The Bowed Piano Ensemble
About a year ago I signed up for academia.edu, which doesn’t seem to be a lot more than facebook for professors, save that they constantly return the highest Google search result for my name. It also has the added bonus of informing me by email any time a search of my name leads to my profile. Fairly often I’ll get a notice that “someone just searched for you on Google” followed by an email from a musicological colleague who was able to quickly track down my info thanks to the academia website. However, I’ve had a few notification emails lately without the usual followup note, which leads me to presume that a few of my students have been trying to find out who this person is teaching them all about American music.
It is times like these that one Googlestalks themselves. I was just a tad bit curious to see what my students (or anyone else for that matter) can learn about me. A lot of the usual stuff pops up: old blog entries, conference papers, the occasional road race. But this time, on the first page of results, nonetheless, a YouTube video:
Yes, that is me (at 1:40 or so) with the chin-length brown hair and blond chunks (go college!) playing something on the keyboard (a rare method of producing sound in this ensemble!). I was a member of Colorado College’s “Bowed Piano Ensemble” for three of my four undergraduate years. It remains my favorite (and most perhaps most challenging) group music-making experience.
As you can gather from watching the above video of “Entrada,” the ensemble gets its name from the method in which most of the sounds are produced. Namely, bows. Two types are used: soft (long, fishing-line or ribbon bows strung between the 88 individual strings of the piano) and hard (short, popsicle-stick brushes inserted and removed at various points as needed). Sounds are also produced by more “traditional” means: picks, mallets, mutes, detached piano hammers, strumming, etc.
Professor Stephen Scott created the ensemble a little more than 30 years ago and, as far as I know, remains the only composer. My favorite piece is Vikings of the Sunrise (1996), a multi-movement composition on themes of nautical exploration. Scott’s work navigates the internal sound-world of the concert grand piano, drawing out textures and timbres uncharted by the likes of Cage or Bunger. Take a listen to “Ocean Drum” via NPR. Relying on my memory of playing this, the entry order for the different sounds you hear is: 1) felt end of piano hammer on slightly dampened bass strings (1 person); 2) claw end of the piano hammer on slightly dampened treble strings (4 people); 3) ribbon bow on bass string (1 person); and 4) picks on open treble strings (4 people).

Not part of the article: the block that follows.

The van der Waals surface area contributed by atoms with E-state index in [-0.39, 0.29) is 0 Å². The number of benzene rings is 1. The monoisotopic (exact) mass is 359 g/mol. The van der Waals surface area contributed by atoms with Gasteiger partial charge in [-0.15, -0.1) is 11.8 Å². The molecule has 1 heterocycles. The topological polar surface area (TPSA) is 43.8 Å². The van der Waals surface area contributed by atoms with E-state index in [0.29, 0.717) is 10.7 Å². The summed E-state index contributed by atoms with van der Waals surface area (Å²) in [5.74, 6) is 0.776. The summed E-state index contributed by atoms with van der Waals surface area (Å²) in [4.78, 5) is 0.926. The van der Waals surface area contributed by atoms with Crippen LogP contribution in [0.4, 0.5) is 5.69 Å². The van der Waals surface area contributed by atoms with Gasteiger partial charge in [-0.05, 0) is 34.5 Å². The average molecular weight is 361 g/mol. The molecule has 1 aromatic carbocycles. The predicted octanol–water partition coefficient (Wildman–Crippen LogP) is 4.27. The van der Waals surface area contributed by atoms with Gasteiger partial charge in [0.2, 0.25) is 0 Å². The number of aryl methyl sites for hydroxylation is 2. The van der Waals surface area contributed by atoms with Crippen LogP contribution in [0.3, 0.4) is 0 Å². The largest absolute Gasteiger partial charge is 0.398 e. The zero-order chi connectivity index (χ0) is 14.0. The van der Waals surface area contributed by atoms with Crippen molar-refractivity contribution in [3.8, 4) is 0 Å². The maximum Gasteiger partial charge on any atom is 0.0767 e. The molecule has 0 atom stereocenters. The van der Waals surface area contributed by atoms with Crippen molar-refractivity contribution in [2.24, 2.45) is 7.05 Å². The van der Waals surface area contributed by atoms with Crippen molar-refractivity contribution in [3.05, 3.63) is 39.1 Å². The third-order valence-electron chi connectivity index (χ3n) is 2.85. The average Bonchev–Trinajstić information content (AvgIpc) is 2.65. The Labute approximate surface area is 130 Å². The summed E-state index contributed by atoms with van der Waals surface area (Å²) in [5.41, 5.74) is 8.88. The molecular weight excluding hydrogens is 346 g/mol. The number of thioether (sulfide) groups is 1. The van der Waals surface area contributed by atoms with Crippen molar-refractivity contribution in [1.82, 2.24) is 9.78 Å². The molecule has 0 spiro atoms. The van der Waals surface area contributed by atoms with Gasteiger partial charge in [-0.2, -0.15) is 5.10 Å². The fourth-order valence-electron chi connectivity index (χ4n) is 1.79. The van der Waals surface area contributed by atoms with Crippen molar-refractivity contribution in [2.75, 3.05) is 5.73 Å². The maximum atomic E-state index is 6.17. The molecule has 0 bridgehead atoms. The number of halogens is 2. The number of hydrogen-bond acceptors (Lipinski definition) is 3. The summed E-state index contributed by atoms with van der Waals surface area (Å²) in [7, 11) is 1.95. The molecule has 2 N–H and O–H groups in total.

The sonic feat of Scott’s compositions is all the more spectacular when you take into account the choreographic aspect of his work. For example, each note of a melody played by the soft bows has to be played by a single musician. This means that any melodic line consisting of more than about four or five pitches requires an individual to (vary carefully, quickly, and quietly) put down one bow and pick up another. This usually means scooting around the piano and reaching around another person who is in mid-swing with their own bow. Things get even more complicated when a bowed melody carries a parallel harmony (as it does about 2 minutes through the “Ocean Drum” clip) and sets of players are moving/relocating in tandem.
Each of the ten musicians in the ensemble must memorize not only their own part but also the accompanying choreography worked out during the rehearsal process. Perhaps not surprisingly, it takes the better part of a semester to perfect an hour-long piece like Vikings. One misstep or improperly placed bow can bring the entire performance to a halt.
It was fun for me to re-watch the “Entrada” video upon encountering it via google. Although, it was a strange experience to find that there are multiple copies of this video up on YouTube that amount to more than 20,000 views. As I contemplate life after graduate school and begin to submit applications for various academically-related positions, I have tried my best to monitor what I make available about myself on the internet. It is always surprising when something pops up that you didn’t know was out there. However, in the case of the Bowed Piano Ensemble, it is something I am incredibly proud of and would love to have the opportunity to be a part of again.